• Terragrunt, v0.18.2: Added a new run_cmd() helper that you can use to run an arbitrary shell command and use whatever it writes to stdout in your Terragrunt config. See the run_cmd docs for details.
  • Terragrunt, v0.18.3: You can now use the --terragrunt-ignore-external-dependencies flag to tell Terragrunt to ignore any external dependencies (i.e., those outside the current folder path) when running xxx-all commands (e.g., apply-all).
  • bash-commons, v0.1.2: Fix syntax in the docs for the array_split function. Fix minor bug in the loop indices of the assert_exactly_one_of function.
  • terraform-aws-couchbase, v0.1.5: Fix the install script so that it not only installs a script to disable transparent huge pages, but also configures that script to run on boot so transparent huge pages are actually disabled when you run Couchbase!
  • terratest, v0.14.3: This release introduces helper functions for verifying ECS clusters: GetEcsCluster, GetDefaultEcsCluster, CreateEcsCluster, DeleteEcsCluster, NewEcsClient . Additionally, a fix was introduced for dependency management such that new projects don’t break on compile errors with kubernetes. Finally, various typos were fixed in the documentation.
  • terraform-aws-consul, v0.6.0: We have switched this Consul repo to use systemd instead of supervisord as a process supervisor, as systemd is now available on most major Linux distributions by default.
  • terraform-aws-vault, v0.12.0: Updates run-vault andexamples/vault-consul-ami, switching from supervisord to systemd and updating from Amazon Linux to Amazon Linux 2.

  • module-vpc, v0.5.6: You can now customize the CIDR block calculations for each “tier” of subnet in the vpc-app module using the public_subnet_bits, private_subnet_bits, and persistence_subnet_bits input variables; enable public IPs to be enabled by default on public subnets in the vpc-app module by setting the map_public_ip_on_launch input variable to true; configure the VPC peering connection using the allow_remote_vpc_dns_resolution, allow_classic_link_to_remote_vpc, and allow_vpc_to_remote_classic_link input variables in the vpc-peering module.
  • package-kafka, v0.5.2: Advertise Kafka health-check listener on private IP instead of 127.0.0.1.
  • module-ci, v0.13.11: The ec2-backup module has been updated to use node 8.10, as node 6.10 was deprecated in AWS Lambda.
  • module-aws-monitoring, v0.12.1: This release introduces sqs-alarms, which can be used to setup CloudWatch alarms for SQS queues. Check out the example for how to set it up. This release also verifies compatibility with AWS provider 2.X. NOTE: there are no changes to the underlying modules (only the examples), so there are no breaking changes with this release.
  • module-aws-monitoring, v0.12.2: This release extends the cloudwatch log aggregation IAM policy to allow logs:DescribeLogGroups as needed by fluentd.
  • module-ecs, v0.12.1: This release fixes a bug where sometimes the ECS service creation will fail because it can not associate the IAM role for the task. This release adds a sleep for each aws_iam_role creation to give time to propagate before associating the role.
  • module-ecs, v0.12.2: This release fixes #125, where the ALB Healthcheck was not checking that all the tasks were registered, so was prematurely passing the deployment check. Starting this release, the LB checker now verifies that all the tasks for the newest versions are actually registered in the list before checking the health status.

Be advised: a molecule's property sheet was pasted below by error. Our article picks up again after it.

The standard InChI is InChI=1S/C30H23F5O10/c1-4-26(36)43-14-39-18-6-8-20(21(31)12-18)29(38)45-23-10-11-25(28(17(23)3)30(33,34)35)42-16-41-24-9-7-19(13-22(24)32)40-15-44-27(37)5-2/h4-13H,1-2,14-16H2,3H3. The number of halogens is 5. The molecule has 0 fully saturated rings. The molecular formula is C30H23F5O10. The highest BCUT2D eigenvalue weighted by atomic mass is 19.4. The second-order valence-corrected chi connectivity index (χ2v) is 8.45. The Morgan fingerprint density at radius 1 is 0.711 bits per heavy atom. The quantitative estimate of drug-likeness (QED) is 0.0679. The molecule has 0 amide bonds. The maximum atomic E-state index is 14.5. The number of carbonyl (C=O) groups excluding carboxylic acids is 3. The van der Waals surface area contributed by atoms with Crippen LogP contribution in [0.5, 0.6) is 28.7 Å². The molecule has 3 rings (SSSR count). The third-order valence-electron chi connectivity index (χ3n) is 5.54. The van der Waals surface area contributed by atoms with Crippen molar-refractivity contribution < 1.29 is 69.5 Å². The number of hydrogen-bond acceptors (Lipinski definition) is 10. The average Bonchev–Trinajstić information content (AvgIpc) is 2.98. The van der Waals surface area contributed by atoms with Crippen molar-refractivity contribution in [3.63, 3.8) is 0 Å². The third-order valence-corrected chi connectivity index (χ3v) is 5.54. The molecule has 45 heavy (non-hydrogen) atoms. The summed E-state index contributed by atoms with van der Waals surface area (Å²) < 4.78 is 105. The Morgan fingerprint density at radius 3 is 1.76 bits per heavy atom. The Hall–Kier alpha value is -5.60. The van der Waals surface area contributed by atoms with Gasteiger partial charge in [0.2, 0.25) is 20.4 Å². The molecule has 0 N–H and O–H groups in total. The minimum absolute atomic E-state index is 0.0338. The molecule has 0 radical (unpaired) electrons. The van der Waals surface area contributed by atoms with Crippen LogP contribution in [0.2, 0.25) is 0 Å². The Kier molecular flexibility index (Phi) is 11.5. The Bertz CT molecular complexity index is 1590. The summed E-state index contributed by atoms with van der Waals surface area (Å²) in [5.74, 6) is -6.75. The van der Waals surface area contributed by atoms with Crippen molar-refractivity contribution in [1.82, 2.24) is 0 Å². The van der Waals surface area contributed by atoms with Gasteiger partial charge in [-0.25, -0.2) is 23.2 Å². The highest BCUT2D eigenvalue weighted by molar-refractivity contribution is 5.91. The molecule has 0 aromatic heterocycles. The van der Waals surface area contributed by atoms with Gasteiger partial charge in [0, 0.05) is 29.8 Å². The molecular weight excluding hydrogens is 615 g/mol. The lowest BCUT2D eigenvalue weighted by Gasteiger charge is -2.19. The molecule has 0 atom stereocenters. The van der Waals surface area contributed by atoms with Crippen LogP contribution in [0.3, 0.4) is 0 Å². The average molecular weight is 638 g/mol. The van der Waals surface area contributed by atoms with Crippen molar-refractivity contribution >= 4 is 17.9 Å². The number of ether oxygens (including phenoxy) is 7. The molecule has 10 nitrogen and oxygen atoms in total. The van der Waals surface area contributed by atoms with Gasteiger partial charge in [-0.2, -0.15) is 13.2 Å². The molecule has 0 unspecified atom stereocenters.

• terraform-aws-eks, v0.2.0: This release enhances the support for provisioning and managing separate worker groups for your EKS cluster. Previously there were limitations that prevented you from provisioning additional EKS worker ASGs that hooked to the same cluster. Starting this release, we’ve fixed and verified support for it. Additionally, this release introduces a helper script that can be used to translate EC2 instance tags into Kubernetes node labels. Using these features, you can implement use cases that require dedicated worker groups for specific Kubernetes work loads.
  • terraform-aws-eks, v0.2.1: This release introduces the eks-cloudwatch-container-logs module, which installs a DaemonSet on your EKS cluster to ship logs to CloudWatch using fluentd. Refer to the module documentation and eks-cluster-with-supporting-services for more information on how this works.
  • terraform-aws-eks, v0.2.2: This release fixes a bug where kubergrunt was still required even if all the feature flags were turned off.
  • kubergrunt, v0.3.4: The eks token command now accepts a new parameter --as-tf-data, which will encode the token output in a format that can be used as an external data source in terraform. This allows you to configure the kubernetes and helm providers without configuring a kubectl context. Checkout the eks-cluster-basic example in terraform-aws-eks for an example of how to use it.
  • module-data-storage, v0.8.8: This release fixes lambda-cleanup-snapshots, filtering snapshots by manual type, since automated snapshots may not be deleted manually.
  • package-static-assets, v0.4.3: The s3-static-website module now has a new output called website_bucket_endpoint_path_stylethat has a path-style output of the S3 bucket endpoint, which will be of the format s3-<region>.amazonaws.com/<bucket-name>. The advantage of this style of endpoint is that it works over both HTTP and HTTPS.
  • package-sam v01.11: Add a new create_resources input variable that, if set to false, will result in the api-gateway-account-settings module creating no resources. This weird parameter exists solely because Terraform does not support conditional modules. Therefore, this is a hack that will allow us to conditionally decide if the API Gateway account settings should be created or not.